Staff burnout: how a nurse advocate course can help
Careers Previous     Next

Staff burnout: how a nurse advocate course can help

Helen Muscat Lead midwife for education, School of nursing, midwifery and social work, Canterbury Christ Church University, Kent
Lindsey Morgan Senior midwifery lecturer, School of nursing, midwifery and social work, Canterbury Christ Church University, Kent
Karen Hammond Sessional midwifery lecturer, School of nursing, midwifery and social work, Canterbury Christ Church University, Kent

Programme uses a model of restorative clinical supervision proven to boost well-being and patient outcomes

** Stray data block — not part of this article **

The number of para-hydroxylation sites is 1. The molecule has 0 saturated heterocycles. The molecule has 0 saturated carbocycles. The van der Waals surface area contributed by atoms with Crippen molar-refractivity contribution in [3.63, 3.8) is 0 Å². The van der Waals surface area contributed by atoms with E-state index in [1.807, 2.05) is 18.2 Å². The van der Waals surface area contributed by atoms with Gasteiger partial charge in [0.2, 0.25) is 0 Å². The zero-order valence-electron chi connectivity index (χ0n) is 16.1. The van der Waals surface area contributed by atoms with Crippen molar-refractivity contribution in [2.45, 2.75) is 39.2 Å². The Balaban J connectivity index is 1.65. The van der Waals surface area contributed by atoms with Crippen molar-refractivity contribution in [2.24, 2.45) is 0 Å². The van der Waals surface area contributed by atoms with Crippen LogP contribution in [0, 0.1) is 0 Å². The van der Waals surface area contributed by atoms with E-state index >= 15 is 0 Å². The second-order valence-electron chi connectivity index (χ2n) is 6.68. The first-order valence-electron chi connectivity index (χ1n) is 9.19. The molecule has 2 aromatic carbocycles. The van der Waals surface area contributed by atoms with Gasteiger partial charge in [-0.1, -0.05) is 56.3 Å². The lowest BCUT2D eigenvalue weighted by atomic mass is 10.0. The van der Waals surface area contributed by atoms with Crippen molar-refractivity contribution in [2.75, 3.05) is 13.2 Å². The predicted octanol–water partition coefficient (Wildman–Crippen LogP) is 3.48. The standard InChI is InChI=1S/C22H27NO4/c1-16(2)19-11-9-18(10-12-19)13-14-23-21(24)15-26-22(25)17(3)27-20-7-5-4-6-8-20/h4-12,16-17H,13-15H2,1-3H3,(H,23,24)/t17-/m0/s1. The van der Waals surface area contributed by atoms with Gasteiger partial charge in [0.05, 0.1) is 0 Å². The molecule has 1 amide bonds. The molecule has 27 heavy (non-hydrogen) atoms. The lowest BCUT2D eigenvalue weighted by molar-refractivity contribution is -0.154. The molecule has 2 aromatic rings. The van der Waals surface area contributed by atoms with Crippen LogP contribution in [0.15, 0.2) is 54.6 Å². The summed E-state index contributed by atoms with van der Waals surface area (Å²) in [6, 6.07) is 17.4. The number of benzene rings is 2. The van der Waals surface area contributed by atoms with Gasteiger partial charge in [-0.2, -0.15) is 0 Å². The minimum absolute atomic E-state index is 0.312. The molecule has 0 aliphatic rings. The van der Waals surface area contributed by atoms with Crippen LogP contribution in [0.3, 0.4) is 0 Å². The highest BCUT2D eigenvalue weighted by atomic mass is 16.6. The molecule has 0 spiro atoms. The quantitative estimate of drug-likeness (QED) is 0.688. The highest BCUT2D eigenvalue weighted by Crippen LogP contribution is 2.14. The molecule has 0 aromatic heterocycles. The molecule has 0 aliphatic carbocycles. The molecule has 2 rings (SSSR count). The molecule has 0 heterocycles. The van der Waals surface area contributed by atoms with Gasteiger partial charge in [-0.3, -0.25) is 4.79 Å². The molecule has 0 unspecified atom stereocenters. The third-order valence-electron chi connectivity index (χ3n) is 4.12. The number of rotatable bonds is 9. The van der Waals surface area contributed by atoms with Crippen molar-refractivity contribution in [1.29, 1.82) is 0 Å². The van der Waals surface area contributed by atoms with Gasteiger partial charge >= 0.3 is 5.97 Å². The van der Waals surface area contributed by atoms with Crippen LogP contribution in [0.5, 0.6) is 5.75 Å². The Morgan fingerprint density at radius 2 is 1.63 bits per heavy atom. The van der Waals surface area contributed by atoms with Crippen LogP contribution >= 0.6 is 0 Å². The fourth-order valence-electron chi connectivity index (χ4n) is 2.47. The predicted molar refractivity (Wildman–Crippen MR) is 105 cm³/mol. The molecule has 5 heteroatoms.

NHS England and NHS Improvement launched the professional nurse advocate (PNA) programme in March, towards the end of the third wave of COVID-19. This model of clinical supervision, which has its origins in midwifery, is the first of its kind for nursing – not just in England but globally.

Learning Disability Practice. 24, 4, 13-14. doi: 10.7748/ldp.24.4.13.s5

Want to read more?

Already subscribed? Log in

OR

Unlock full access to RCNi Plus today

Save over 50% on your first 3 months

Your subscription package includes:
  • Unlimited online access to all 10 RCNi Journals and their archives
  • Customisable dashboard featuring 200+ topics
  • RCNi Learning featuring 180+ RCN accredited learning modules
  • RCNi Portfolio to build evidence for revalidation
  • Personalised newsletters tailored to your interests
Subscribe
RCN student member? Try Nursing Standard Student

Alternatively, you can purchase access to this article for the next seven days. Buy now

Or